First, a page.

Chub Pug (Gigi)

So that just leaves Irene from last Wednesday's photo shoot. I'm surprised that she isn't gone yet. She's got a real winning personality but I guess that's sometimes hard to see from within a kennel.

Sunday, July 27, 2008

Sivkica

photo by Jelena Kostic

Sivkica has arrived. It was touch and go for a while there with some baggage mix up almost preventing her from being taken on board the flight from Serbia but now here she is. Finally.

Sivkica's story starts more than two years ago when one day, as Jelena was out and about, a little grey dog started following her around. The dog followed Jelena as she first stopped off a friend's house and then kept following as she continued onto her own place. Unfortunately, when Jelena showed up at her house with the new dog in tow, the dogs at Jelena's house chased the little one away. Instead of just taking off, the new dog went back to the friend's house and waited there - which is where Jelena eventually saw her again.

"The saddest thing is that as she is such a loving dog, she would follow anyone who said something nice, like I did, but she didn't because no one ever noticed her. She lived there in front of the mega store. My friend Nina goes to college there by car and fed her . Luckily the dog catchers didn't work at that time."

photo by Jelena Kostic

The little dog's persistence paid off and she was brought to Jelena's shelter. Sivkica spent the next three years there, outside but with a dog house, summer and winter, like all the other dogs, and managed to survive.

And now, she's made it to Toronto.



She is an adoreable schnauzer terrier mutt, friendly with people, dogs and cats. Easy to walk, very pleasant personality. She's come through the harshness of her early years unscathed. Now, while she awaits in her foster home for someone to adopt her, Sivkica will have a soft bed to sleep in, green grass to roll in and protective arms to embrace her.


Sivkica has been given a new name, Hannah Joy, and her adoption profile can be found at Happy Tails Rescue but I don't think she'll be there for long.

Saturday, July 26, 2008

Are they covered by the Screen Actors Guild?

You ever see that movie Old Yeller ? Well, I never did because when I was five I was traumatized by a clip from the movie of the boy shooting the dog.

Me: Why did he shoot Old Yeller?

Dad: Because it was sick. It had rabies.

Me: How did it get rabies?

Dad: It got rabies because it was bitten by a wolf who had rabies.

Me: Why was it bitten by a wolf?

Dad: The dog was trying to protect the family from the wolf and got bit.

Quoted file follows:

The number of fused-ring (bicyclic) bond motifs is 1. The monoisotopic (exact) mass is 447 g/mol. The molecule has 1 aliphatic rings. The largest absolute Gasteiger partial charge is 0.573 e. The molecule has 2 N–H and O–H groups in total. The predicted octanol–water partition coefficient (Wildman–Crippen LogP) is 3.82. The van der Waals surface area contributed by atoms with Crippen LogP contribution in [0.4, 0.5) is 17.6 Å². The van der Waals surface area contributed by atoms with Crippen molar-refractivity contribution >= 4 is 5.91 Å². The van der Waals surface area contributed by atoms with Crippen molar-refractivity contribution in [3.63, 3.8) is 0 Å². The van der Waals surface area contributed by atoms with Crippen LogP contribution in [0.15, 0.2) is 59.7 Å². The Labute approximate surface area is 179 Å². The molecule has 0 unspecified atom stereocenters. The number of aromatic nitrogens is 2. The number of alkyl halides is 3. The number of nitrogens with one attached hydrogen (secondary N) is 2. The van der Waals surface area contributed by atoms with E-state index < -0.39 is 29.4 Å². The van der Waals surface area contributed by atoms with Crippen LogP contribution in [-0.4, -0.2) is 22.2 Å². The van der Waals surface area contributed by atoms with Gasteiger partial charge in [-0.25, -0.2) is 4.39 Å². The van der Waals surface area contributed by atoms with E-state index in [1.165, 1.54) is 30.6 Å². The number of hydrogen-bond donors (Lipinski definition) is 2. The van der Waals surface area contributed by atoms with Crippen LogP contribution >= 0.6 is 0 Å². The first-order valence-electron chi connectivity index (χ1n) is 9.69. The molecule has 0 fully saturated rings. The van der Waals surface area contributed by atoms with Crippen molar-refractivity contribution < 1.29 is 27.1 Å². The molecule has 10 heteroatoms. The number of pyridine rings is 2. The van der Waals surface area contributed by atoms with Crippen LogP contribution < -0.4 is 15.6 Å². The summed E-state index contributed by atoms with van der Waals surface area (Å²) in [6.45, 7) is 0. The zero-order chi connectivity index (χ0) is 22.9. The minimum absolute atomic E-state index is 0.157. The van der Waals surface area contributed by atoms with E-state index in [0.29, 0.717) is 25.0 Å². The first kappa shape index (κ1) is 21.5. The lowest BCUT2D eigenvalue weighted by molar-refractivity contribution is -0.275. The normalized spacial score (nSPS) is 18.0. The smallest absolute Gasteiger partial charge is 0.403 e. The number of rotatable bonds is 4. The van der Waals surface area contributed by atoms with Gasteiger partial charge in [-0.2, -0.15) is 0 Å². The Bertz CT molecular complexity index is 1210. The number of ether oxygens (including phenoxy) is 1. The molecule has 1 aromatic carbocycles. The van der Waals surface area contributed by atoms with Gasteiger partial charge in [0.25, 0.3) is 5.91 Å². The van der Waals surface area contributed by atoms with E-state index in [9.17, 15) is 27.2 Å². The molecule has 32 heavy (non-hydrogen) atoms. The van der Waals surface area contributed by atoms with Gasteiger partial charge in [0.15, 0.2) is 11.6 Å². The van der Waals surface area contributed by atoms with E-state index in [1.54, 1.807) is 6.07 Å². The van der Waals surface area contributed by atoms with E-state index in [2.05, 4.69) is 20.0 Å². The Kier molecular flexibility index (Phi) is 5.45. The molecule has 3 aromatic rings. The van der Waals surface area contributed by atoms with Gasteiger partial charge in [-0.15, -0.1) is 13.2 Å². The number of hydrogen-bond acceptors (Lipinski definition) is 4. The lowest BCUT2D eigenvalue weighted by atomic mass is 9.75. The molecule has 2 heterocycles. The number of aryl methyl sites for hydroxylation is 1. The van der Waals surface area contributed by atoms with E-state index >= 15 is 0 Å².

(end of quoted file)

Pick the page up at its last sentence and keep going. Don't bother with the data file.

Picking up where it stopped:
Me: So Old Yeller protected the boy and his family and then the boy shot Old Yeller?

Dad: Yes.

Me: Bu ... bu ... but that's not fair.

Dad: No it's not.

Me: That's not faaaair! Waaaaaaaugh!

No way I was going to watch that movie. Too much drama for a five year old.

Anyway, here are a couple of upcoming movies which caught my eye not because I think they'll be Oscar contenders (when was the last time a dog movie won an Oscar?) but because of their subject matter.

Red is about an old guy (Brian Cox) who goes after a bunch of young guys after they kill his dog for no reason. It's kind of like "Death Wish" but with better actors and a dog. This sounds like the ultimate fed up animal welfare activist's wet dream. All I can say is that two wrongs don't make a right but you know it'll be fun to see a bunch of smirking dog killers get the crap beat out of them. Revenge is best served by an old man with big hairy fists.

For a kid friendlier movie (but really, do you know what you're kids are watching?) there's Hotel For Dogs. It's a Disney movie about a group of kids who create a dog shelter from an abandoned hotel. Happens all the time just like Mary Poppins, I'm sure, and there'll be lots of anthropomorphisized dogs who behave more human than human and lots of big tear moments but here's two thumbs up anyway for subject matter.

Friday, July 25, 2008

Countdown

Are you feeling a bit too giggly happy for your own good right now? Like maybe you just got promoted to head chief president C.E.O. of a Fortune 500 company or that superstar moviestar you've been crushing on has sworn off everything and everyone except you or maybe you've just won a zillion quadrillion dollars in the lotto? Well, then, first you might want to get off the shrooms and get back to reality and if that doesn't help then check this out. Yep, that's right, it's a kill list complete with photos, personality descriptions and dates and times of upcoming euthanasias. These good natured, healthy dogs are all going to die and the only one who can stop that is you - by adopting the dog and taking it out of the queue.

This is done to shock, obviously, to try to jar people into rescuing one or more of the poor animals on death row. There are pleas like this all over the internet many of which continue to be displayed well past the deadline and when I come across these expired notices I find myself staring at the faces of dogs who are no longer with us.